Five significant events in Washington's state history By: mckenzie

Washington is a state in the Pacific Northwest with terrain spanning the snow-capped Cascade Mountains to forested islands in Puget Sound. Its largest city, Seattle, is known for its thriving tech industry, vibrant music scene and famed coffeehouses. Its landmarks include the futuristic Space Needle, century-old Pike Place Market and Seattle Aquarium. The history of Washington includes thousands of years of Native American history before Europeans and Americans arrived and began to establish territorial claims. The region was part of Oregon Territory from 1848 to 1853, after which it was separated from Oregon and established as Washington Territory. In 1889, Washington became the 42nd state of the United States. Since it has became a state, Washington has had quite a few significant events to happy within its borders.


The first Northwest railroad, the Cascade Railroad Company, begins operation in the Columbia River Gorge. The Walla Walla and Columbia River Railroad became the second Northwest railroad in 1873, and a large number of local railroads subsequently spring up in the 1880s. It wasn't until 1862 that Congress passes the Pacific Railroad Act, giving Central Pacific and Union Pacific Companies permission and land grants to begin construction of a transcontinental railroad line stretching along the 42ndparallel. It wasn't until 1883 that the northern pacific railroad was completed in Tacoma, linking Washington to the east.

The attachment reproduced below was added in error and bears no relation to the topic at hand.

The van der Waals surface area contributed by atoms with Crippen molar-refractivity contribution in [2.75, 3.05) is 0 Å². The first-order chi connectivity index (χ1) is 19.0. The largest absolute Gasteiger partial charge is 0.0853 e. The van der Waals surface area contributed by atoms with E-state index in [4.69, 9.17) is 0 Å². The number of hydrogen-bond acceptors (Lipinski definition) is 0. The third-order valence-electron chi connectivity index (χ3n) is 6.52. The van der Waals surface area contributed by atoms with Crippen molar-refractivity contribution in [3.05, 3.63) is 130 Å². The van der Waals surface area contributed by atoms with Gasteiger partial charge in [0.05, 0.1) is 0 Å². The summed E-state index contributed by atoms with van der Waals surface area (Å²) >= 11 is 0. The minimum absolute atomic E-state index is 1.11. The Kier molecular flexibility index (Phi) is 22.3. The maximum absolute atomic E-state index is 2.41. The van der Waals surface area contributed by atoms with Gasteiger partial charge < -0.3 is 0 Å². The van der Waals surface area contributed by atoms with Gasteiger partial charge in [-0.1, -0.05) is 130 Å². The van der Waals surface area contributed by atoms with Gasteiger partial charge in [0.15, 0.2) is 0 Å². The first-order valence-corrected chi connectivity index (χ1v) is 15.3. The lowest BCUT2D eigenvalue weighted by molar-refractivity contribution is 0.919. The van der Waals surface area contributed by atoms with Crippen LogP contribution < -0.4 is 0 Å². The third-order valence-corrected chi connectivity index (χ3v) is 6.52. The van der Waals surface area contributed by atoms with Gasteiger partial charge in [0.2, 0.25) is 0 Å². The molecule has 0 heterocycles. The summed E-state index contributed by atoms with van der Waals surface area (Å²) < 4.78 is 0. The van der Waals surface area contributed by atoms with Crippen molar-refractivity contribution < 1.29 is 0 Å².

MAY 1980

On May 18, 1980, a major volcanic eruption occurred at Mount St. Helens, a volcano located in the state of Washington, United States. The eruption (a VEI 5 event) was the only significant volcanic eruption to occur in the contiguous 48 U.S. states since the 1915 eruption of Lassen Peak in California.

JUNE 1889

Seattle's Great Fire, on June 6, 1889, was an important moment in the city's history. The afternoon blaze began when a pot of glue from a cabinet store ignited and spread across the business district over the next 18 hours. Damages were estimated at $20 million.


On November 8, 1910, Washington state's male electorate ratifies Amendment 6 to the state constitution granting women the right to vote. Breaking a 14-year gridlock in the national woman suffrage crusade, the state becomes the fifth in the nation to enfranchise women. Two outstanding women led the Washington crusade: Emma Smith DeVoe of Tacoma and May Arkwright Hutton of Spokane. The final vote was: Yes- 52,299 No- 29,676


The Puget Sound, located off Washington's northwestern coast, became a focus for manufacturers during World War II. In particular, Boeing made many of the country's bombers in ports such as Seattle, Bremerton and Tacoma to help the war effort. As young men left to fight, large numbers of women joined the workforce. One of the atomic bombs dropped on Nagasaki and the Boeing B-29 that carried it originated from the state.

Made with Adobe Slate

Make your words and images move.

Get Slate

Report Abuse

If you feel that this video content violates the Adobe Terms of Use, you may report this content by filling out this quick form.

To report a Copyright Violation, please follow Section 17 in the Terms of Use.